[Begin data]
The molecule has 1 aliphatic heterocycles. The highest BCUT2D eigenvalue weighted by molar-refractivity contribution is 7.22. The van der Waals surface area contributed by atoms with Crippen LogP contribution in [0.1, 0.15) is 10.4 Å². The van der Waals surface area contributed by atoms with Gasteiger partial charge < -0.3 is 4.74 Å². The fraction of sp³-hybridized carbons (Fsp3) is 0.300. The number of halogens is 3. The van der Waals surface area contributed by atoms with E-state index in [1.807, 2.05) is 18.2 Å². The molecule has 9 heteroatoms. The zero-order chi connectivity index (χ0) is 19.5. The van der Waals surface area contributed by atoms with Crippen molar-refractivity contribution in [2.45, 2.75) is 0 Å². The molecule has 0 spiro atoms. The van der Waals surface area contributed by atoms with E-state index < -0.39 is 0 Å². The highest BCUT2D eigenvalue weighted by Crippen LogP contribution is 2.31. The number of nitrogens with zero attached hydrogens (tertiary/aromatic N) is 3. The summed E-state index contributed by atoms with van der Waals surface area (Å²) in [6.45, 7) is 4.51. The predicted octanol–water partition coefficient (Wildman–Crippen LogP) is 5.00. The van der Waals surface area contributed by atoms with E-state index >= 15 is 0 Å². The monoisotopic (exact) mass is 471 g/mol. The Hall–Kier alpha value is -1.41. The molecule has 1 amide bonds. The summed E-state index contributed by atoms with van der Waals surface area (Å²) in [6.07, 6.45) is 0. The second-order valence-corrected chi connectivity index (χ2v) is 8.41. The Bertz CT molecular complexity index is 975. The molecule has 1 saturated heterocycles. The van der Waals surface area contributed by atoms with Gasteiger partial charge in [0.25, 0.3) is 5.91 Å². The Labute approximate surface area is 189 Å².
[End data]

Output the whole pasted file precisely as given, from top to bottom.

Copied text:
The molecule has 1 aliphatic heterocycles. The highest BCUT2D eigenvalue weighted by molar-refractivity contribution is 7.22. The van der Waals surface area contributed by atoms with Crippen LogP contribution in [0.1, 0.15) is 10.4 Å². The van der Waals surface area contributed by atoms with Gasteiger partial charge < -0.3 is 4.74 Å². The fraction of sp³-hybridized carbons (Fsp3) is 0.300. The number of halogens is 3. The van der Waals surface area contributed by atoms with E-state index in [1.807, 2.05) is 18.2 Å². The molecule has 9 heteroatoms. The zero-order chi connectivity index (χ0) is 19.5. The van der Waals surface area contributed by atoms with Crippen molar-refractivity contribution in [2.45, 2.75) is 0 Å². The molecule has 0 spiro atoms. The van der Waals surface area contributed by atoms with E-state index < -0.39 is 0 Å². The highest BCUT2D eigenvalue weighted by Crippen LogP contribution is 2.31. The number of nitrogens with zero attached hydrogens (tertiary/aromatic N) is 3. The summed E-state index contributed by atoms with van der Waals surface area (Å²) in [6.45, 7) is 4.51. The predicted octanol–water partition coefficient (Wildman–Crippen LogP) is 5.00. The van der Waals surface area contributed by atoms with E-state index >= 15 is 0 Å². The monoisotopic (exact) mass is 471 g/mol. The Hall–Kier alpha value is -1.41. The molecule has 1 amide bonds. The summed E-state index contributed by atoms with van der Waals surface area (Å²) in [6.07, 6.45) is 0. The second-order valence-corrected chi connectivity index (χ2v) is 8.41. The Bertz CT molecular complexity index is 975. The molecule has 1 saturated heterocycles. The van der Waals surface area contributed by atoms with Gasteiger partial charge in [0.25, 0.3) is 5.91 Å². The Labute approximate surface area is 189 Å².